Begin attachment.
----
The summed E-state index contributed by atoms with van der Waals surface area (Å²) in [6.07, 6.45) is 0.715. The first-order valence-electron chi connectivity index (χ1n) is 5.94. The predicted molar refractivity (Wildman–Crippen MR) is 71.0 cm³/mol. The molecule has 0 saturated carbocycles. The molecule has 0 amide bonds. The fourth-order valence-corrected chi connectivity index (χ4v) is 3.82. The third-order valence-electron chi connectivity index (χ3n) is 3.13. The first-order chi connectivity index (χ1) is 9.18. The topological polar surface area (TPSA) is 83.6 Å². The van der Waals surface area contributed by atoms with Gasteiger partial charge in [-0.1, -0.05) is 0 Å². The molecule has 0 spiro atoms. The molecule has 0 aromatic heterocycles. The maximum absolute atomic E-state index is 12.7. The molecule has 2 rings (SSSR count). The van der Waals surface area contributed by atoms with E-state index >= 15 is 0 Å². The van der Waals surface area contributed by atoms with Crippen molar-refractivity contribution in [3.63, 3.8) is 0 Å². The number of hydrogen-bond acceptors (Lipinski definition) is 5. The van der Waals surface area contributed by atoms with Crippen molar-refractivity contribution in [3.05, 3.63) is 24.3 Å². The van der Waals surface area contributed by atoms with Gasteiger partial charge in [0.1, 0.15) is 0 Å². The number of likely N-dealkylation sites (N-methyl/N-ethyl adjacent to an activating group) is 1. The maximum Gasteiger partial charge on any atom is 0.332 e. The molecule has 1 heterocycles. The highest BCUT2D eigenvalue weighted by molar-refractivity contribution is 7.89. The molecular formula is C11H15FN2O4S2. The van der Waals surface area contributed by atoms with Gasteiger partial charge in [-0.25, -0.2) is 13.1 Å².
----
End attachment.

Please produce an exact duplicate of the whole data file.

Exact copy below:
The summed E-state index contributed by atoms with van der Waals surface area (Å²) in [6.07, 6.45) is 0.715. The first-order valence-electron chi connectivity index (χ1n) is 5.94. The predicted molar refractivity (Wildman–Crippen MR) is 71.0 cm³/mol. The molecule has 0 saturated carbocycles. The molecule has 0 amide bonds. The fourth-order valence-corrected chi connectivity index (χ4v) is 3.82. The third-order valence-electron chi connectivity index (χ3n) is 3.13. The first-order chi connectivity index (χ1) is 9.18. The topological polar surface area (TPSA) is 83.6 Å². The van der Waals surface area contributed by atoms with Gasteiger partial charge in [-0.1, -0.05) is 0 Å². The molecule has 0 spiro atoms. The molecule has 0 aromatic heterocycles. The maximum absolute atomic E-state index is 12.7. The molecule has 2 rings (SSSR count). The van der Waals surface area contributed by atoms with E-state index >= 15 is 0 Å². The van der Waals surface area contributed by atoms with Crippen molar-refractivity contribution in [3.63, 3.8) is 0 Å². The number of hydrogen-bond acceptors (Lipinski definition) is 5. The van der Waals surface area contributed by atoms with Crippen molar-refractivity contribution in [3.05, 3.63) is 24.3 Å². The van der Waals surface area contributed by atoms with Gasteiger partial charge in [0.1, 0.15) is 0 Å². The number of likely N-dealkylation sites (N-methyl/N-ethyl adjacent to an activating group) is 1. The maximum Gasteiger partial charge on any atom is 0.332 e. The molecule has 1 heterocycles. The highest BCUT2D eigenvalue weighted by molar-refractivity contribution is 7.89. The molecular formula is C11H15FN2O4S2. The van der Waals surface area contributed by atoms with Gasteiger partial charge in [-0.25, -0.2) is 13.1 Å².